Anti-union activists in the Great Lake State moved one step closer to repealing the law that guarantees construction workers a solid, livable wage.
Prevailing wage, which has been on the books since 1965, covers workers on state-funded construction projects and allows union contractors to better compete with their nonunion counterparts.
“A prevailing wage attracts higher-skilled workers and keeps those high wages in the pockets of local people who will spend it at their local businesses,” said Detroit Local 58 Business Manager Brian Richard.
Prevailing rates are generally based on a survey of reported paid wages – which includes union rates negotiated through collective bargaining agreements – but in Michigan, the law requires that the prevailing wage be equal to union pay scale. The provision helps to weed out unsavory contractors who hire easily-exploited and underpaid out-of-state, low-skilled workers to undercut their union competition.
But Protecting Michigan Taxpayers, a group funded in part by the anti-union Michigan chapter of the Associated Builders and Contractors, submitted 380,000 signatures in November for an initiative that aims to bring the repeal option before the state Legislature, a Republican-controlled body that is already considering three different bills to repeal the law.
What makes the signature gathering option more dangerous is that, according to the Michigan Constitution, an initiative like the one brought by Protecting Michigan Taxpayers goes to the state House and Senate where legislators can choose to vote on it without fear of a veto by the governor. Gov. Rick Snyder, a Republican, opposes repealing the prevailing wage.
“Snyder gave a statement on energy policy from one of our training centers,” said international representative and former Local 58 business manager Michael Richard. “He’s been talking about what we do and gave a solid commitment to veto – which is why the Republicans are gathering signatures. It’s their only option right now.”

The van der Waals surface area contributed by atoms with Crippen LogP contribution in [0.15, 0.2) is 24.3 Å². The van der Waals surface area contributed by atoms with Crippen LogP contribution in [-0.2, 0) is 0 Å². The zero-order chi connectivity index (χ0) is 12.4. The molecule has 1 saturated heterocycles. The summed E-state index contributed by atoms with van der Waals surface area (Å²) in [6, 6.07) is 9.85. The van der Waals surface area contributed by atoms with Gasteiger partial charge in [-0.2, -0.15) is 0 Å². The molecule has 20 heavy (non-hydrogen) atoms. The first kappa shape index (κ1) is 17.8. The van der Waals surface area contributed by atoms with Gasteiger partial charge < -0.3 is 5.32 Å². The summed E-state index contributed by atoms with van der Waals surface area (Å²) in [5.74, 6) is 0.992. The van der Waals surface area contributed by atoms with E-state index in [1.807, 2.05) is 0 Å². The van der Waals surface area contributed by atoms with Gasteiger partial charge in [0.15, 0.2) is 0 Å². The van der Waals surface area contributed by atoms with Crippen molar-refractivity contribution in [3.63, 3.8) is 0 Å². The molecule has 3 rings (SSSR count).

If the legislature rejects or ignores it though, the issue then goes on the ballot in 2018.
|Detroit Local 58 member Kevin Mack calls members about the attempt to repeal the prevailing wage.
Photo credit: Jeannette Bradshaw
IBEW members and retirees have been doing member-to-member calls and writing letters that will be delivered to legislators in Lansing, the state capital. Some also followed the signature gatherers around to refute their false claims. The anti-union gatherers would tell people that the repeal was a jobs bill, that it will protect inner city youth or that it will help with school funding, said Local 58 recording secretary and registrar Jeannette Bradshaw.
“There’s no law saying they have to tell the truth,” Bradshaw said.
Michael Richard said the IBEW has given tours of its centers to legislators, showing them what’s in jeopardy if the repeal effort succeeds.
“What resonates with Republicans is that unions don’t take state or federal funding; we’re self-funded. That really hits home,” he said.
In 1994, Michigan repealed the prevailing wage on school projects, only to see costs rise alongside worker abuse. Three years later, the law was reinstated.
According to an Economic Policy Institute report released earlier this year, 20 states have scrapped prevailing wage laws and several more have weakened them. In states without the law, median wages are almost 22 percent lower than in those with a prevailing wage.
"There are no good things that will happen to our industry with the repeal of prevailing wage, except maybe to the bottom-line profits of the ABC contractors who are pushing this repeal effort," said Patrick Devlin, secretary-treasurer of the Michigan Building and Construction Trades Council in a post on the council’s website.
The ABC is a well-funded group with a long history of fighting protections like the prevailing wage, project labor agreements and other efforts to raise wages and standards. State records indicate the Michigan chapter has spent about $1.2 million so far on the repeal effort, according to the council’s post.
The initiative seems to have sparked new legislation regarding ballot initiatives. There are bills in both chambers to make it a misdemeanor to misrepresent a petition when gathering signatures. Bradshaw says both have been referred to their respective committees but have not yet been taken up.